S] Can you tell us what personal experiences inspired the track, ‘F.Y.G’?

D] This song is poking fun at celebrity worship, and how ridiculous the tabloids and media can be – the whole reality TV tidal wave. What happened to becoming famous for doing something relevant? Now you can have eight kids or be an imbecile on some reality TV show and your famous overnight.

S] Is there a consistent theme to the record? Dearborn

D] Not really beyond just being kinda of angry and irritated after three legs of the ‘Unsaved‘ tour. We wanted to harness that brooding energy and make an album that best represents the band hence the title ‘Coat Of Arms‘.

S] How have your goals for DSA changed since you began?

D] When we first began I think it was more show and less substance. We didn’t have a lot of material, just really exploited the look and a cover song. We wanted to get on a big label and you know be huge but now looking back I am glad that didn’t happen. If it did we would be broke and broken up. A lot of our friends that signed to the big labels are now defunct and have horror stories. We are DIY all the way so we can manage on our own and still reach the fans.

S] Do you have a song from the new album that you think represents the state of the band right now – if so, why?

D] I would have to say either ‘Arm And A Leg‘ or ‘F.Y.G‘. just because they captured that sense of angst and hunger we have and they are really killer to play live! We have opened up the tour with these two songs every night to much excitement and fists in the air, and that is why we do this.

S] What are your biggest plans for this year?

D] To get the new video out for ‘The Darkest Star‘ and really use it to introduce us to a new fanbase. Also get overseas and finally show Europe what we can do live – this is a must do!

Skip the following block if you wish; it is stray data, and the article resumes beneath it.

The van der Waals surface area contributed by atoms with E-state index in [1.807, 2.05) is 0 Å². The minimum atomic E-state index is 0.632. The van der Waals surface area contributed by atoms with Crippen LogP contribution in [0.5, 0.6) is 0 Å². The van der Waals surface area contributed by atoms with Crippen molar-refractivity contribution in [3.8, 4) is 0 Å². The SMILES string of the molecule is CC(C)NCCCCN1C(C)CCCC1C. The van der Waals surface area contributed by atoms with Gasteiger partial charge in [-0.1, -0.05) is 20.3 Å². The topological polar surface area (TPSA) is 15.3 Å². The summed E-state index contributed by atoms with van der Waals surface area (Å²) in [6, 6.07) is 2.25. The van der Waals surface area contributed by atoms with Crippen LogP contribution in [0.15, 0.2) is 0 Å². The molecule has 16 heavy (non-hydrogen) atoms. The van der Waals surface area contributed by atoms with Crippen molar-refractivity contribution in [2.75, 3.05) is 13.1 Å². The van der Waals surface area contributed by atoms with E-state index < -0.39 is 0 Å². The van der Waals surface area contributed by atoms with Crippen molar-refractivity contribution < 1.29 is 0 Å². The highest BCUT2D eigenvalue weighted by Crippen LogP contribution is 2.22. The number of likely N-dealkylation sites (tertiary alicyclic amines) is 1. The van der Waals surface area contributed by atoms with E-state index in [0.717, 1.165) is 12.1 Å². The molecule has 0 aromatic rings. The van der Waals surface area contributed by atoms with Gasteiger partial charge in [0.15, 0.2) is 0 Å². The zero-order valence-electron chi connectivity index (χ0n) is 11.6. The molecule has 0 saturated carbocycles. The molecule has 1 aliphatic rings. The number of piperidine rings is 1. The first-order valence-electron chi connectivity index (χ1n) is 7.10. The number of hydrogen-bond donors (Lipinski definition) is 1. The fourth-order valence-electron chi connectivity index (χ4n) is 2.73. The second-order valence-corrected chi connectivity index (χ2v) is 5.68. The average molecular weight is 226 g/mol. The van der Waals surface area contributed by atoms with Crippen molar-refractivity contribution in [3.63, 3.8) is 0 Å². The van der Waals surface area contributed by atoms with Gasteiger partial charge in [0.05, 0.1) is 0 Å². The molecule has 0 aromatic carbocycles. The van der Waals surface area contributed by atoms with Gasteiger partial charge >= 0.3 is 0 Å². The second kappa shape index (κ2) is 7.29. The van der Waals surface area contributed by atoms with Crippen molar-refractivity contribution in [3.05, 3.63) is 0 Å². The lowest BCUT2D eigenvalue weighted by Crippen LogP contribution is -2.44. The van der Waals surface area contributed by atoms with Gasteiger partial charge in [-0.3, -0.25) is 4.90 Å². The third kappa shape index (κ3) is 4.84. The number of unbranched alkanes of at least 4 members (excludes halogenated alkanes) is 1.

S] Being a successful band in what some would call a niche genre, how have you coped with the world-wide recession and the recline of the music industry?

D] We felt a little bit of the bite this tour, some cities we used to do really well in have been hit hard by the recession and it has affected attendance here and there. Die hards always make it out though. In regards to the music industry it is really tough to keep your head above water especially if you are an independent, but luckily we are well versed in doing the indie thing and also have a track record and relationships with store chains and distributors so have been able to get the music out there.

S] What do you enjoy most about playing live in contrast to being in the studio?

D] Live is where we shine, we are doing well every night on this tour we are currently on. The personas on stage, the volume, the energy is intoxicating. In a studio environment it is very prescribed, very methodical, however we do have some moments in the studio where things just happen organically much like a live performance. But we are rarely all there together at once. It is typically a musician at a time, which of course has it’s shortcomings.

S] In the event of a zombie outbreak, what would you use to defend yourselves?

D] The *iss bottles from our tour bus, they are lethal and could most definitely kill a sh**load of zombies. The bottles come in an assortment of colors, we would launch a rainbow of grenades and be sure to fend them off!